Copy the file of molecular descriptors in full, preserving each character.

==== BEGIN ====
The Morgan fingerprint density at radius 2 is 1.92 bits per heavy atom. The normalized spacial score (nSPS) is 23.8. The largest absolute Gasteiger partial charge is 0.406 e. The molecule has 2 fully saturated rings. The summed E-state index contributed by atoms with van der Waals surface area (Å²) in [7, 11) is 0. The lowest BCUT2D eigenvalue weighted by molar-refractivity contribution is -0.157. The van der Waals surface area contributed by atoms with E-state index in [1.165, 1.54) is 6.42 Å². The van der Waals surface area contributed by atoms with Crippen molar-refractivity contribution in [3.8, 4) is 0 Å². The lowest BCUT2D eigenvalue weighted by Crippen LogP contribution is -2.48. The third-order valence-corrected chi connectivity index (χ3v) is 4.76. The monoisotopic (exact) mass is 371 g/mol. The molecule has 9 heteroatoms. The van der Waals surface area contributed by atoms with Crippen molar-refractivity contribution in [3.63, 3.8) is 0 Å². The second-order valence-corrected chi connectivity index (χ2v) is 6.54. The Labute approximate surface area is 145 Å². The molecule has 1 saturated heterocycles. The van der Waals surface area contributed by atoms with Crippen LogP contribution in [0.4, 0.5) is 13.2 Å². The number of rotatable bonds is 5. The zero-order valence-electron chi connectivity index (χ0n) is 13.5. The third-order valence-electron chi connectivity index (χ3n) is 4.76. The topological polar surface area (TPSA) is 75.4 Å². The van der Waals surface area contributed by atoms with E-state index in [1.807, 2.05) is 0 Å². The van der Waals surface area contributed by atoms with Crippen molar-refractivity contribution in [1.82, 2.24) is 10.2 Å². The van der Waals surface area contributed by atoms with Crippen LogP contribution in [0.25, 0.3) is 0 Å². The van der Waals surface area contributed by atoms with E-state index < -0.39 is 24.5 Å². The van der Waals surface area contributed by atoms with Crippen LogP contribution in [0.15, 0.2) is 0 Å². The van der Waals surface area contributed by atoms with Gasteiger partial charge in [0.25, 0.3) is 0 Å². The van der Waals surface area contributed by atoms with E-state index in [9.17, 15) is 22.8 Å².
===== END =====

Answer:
The Morgan fingerprint density at radius 2 is 1.92 bits per heavy atom. The normalized spacial score (nSPS) is 23.8. The largest absolute Gasteiger partial charge is 0.406 e. The molecule has 2 fully saturated rings. The summed E-state index contributed by atoms with van der Waals surface area (Å²) in [7, 11) is 0. The lowest BCUT2D eigenvalue weighted by molar-refractivity contribution is -0.157. The van der Waals surface area contributed by atoms with E-state index in [1.165, 1.54) is 6.42 Å². The van der Waals surface area contributed by atoms with Crippen molar-refractivity contribution in [3.8, 4) is 0 Å². The lowest BCUT2D eigenvalue weighted by Crippen LogP contribution is -2.48. The third-order valence-corrected chi connectivity index (χ3v) is 4.76. The monoisotopic (exact) mass is 371 g/mol. The molecule has 9 heteroatoms. The van der Waals surface area contributed by atoms with Crippen molar-refractivity contribution in [3.63, 3.8) is 0 Å². The second-order valence-corrected chi connectivity index (χ2v) is 6.54. The Labute approximate surface area is 145 Å². The molecule has 1 saturated heterocycles. The van der Waals surface area contributed by atoms with Crippen LogP contribution in [0.4, 0.5) is 13.2 Å². The number of rotatable bonds is 5. The zero-order valence-electron chi connectivity index (χ0n) is 13.5. The third-order valence-electron chi connectivity index (χ3n) is 4.76. The topological polar surface area (TPSA) is 75.4 Å². The van der Waals surface area contributed by atoms with E-state index in [1.807, 2.05) is 0 Å². The van der Waals surface area contributed by atoms with Crippen molar-refractivity contribution in [1.82, 2.24) is 10.2 Å². The van der Waals surface area contributed by atoms with Crippen LogP contribution in [0.25, 0.3) is 0 Å². The van der Waals surface area contributed by atoms with E-state index < -0.39 is 24.5 Å². The van der Waals surface area contributed by atoms with Crippen LogP contribution in [0.15, 0.2) is 0 Å². The van der Waals surface area contributed by atoms with Gasteiger partial charge in [0.25, 0.3) is 0 Å². The van der Waals surface area contributed by atoms with E-state index in [9.17, 15) is 22.8 Å².